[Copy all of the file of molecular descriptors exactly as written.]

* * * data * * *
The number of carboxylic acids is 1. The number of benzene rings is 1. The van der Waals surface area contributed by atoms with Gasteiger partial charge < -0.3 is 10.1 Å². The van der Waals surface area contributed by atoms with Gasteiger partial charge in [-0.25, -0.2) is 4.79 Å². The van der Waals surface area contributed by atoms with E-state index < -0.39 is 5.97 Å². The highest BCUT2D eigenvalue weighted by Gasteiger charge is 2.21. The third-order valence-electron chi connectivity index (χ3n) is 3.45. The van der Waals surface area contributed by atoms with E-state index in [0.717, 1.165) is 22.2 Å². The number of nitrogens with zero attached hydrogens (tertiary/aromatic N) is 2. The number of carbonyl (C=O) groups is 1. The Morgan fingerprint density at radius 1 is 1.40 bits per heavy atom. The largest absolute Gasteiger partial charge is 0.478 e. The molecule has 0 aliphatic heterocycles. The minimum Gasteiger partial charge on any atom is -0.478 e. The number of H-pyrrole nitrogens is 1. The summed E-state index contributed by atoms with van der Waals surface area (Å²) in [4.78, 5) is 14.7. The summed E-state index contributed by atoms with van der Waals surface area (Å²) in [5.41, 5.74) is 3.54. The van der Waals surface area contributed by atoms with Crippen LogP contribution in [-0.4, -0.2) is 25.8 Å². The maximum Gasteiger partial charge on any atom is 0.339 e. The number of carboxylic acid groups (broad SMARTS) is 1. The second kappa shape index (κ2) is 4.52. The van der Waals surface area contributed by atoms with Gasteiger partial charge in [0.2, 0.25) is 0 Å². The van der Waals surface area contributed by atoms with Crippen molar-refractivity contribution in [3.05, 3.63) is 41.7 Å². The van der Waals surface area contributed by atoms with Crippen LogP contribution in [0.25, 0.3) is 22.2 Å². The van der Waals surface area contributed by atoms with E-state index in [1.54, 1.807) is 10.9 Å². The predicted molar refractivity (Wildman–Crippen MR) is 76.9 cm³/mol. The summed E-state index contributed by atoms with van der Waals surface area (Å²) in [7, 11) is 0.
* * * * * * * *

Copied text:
The number of carboxylic acids is 1. The number of benzene rings is 1. The van der Waals surface area contributed by atoms with Gasteiger partial charge < -0.3 is 10.1 Å². The van der Waals surface area contributed by atoms with Gasteiger partial charge in [-0.25, -0.2) is 4.79 Å². The van der Waals surface area contributed by atoms with E-state index < -0.39 is 5.97 Å². The highest BCUT2D eigenvalue weighted by Gasteiger charge is 2.21. The third-order valence-electron chi connectivity index (χ3n) is 3.45. The van der Waals surface area contributed by atoms with E-state index in [0.717, 1.165) is 22.2 Å². The number of nitrogens with zero attached hydrogens (tertiary/aromatic N) is 2. The number of carbonyl (C=O) groups is 1. The Morgan fingerprint density at radius 1 is 1.40 bits per heavy atom. The largest absolute Gasteiger partial charge is 0.478 e. The molecule has 0 aliphatic heterocycles. The minimum Gasteiger partial charge on any atom is -0.478 e. The number of H-pyrrole nitrogens is 1. The summed E-state index contributed by atoms with van der Waals surface area (Å²) in [4.78, 5) is 14.7. The summed E-state index contributed by atoms with van der Waals surface area (Å²) in [5.41, 5.74) is 3.54. The van der Waals surface area contributed by atoms with Crippen LogP contribution in [-0.4, -0.2) is 25.8 Å². The maximum Gasteiger partial charge on any atom is 0.339 e. The number of carboxylic acid groups (broad SMARTS) is 1. The second kappa shape index (κ2) is 4.52. The van der Waals surface area contributed by atoms with Gasteiger partial charge in [0.2, 0.25) is 0 Å². The van der Waals surface area contributed by atoms with Crippen molar-refractivity contribution in [3.05, 3.63) is 41.7 Å². The van der Waals surface area contributed by atoms with Crippen LogP contribution in [0.25, 0.3) is 22.2 Å². The van der Waals surface area contributed by atoms with E-state index in [1.54, 1.807) is 10.9 Å². The predicted molar refractivity (Wildman–Crippen MR) is 76.9 cm³/mol. The summed E-state index contributed by atoms with van der Waals surface area (Å²) in [7, 11) is 0.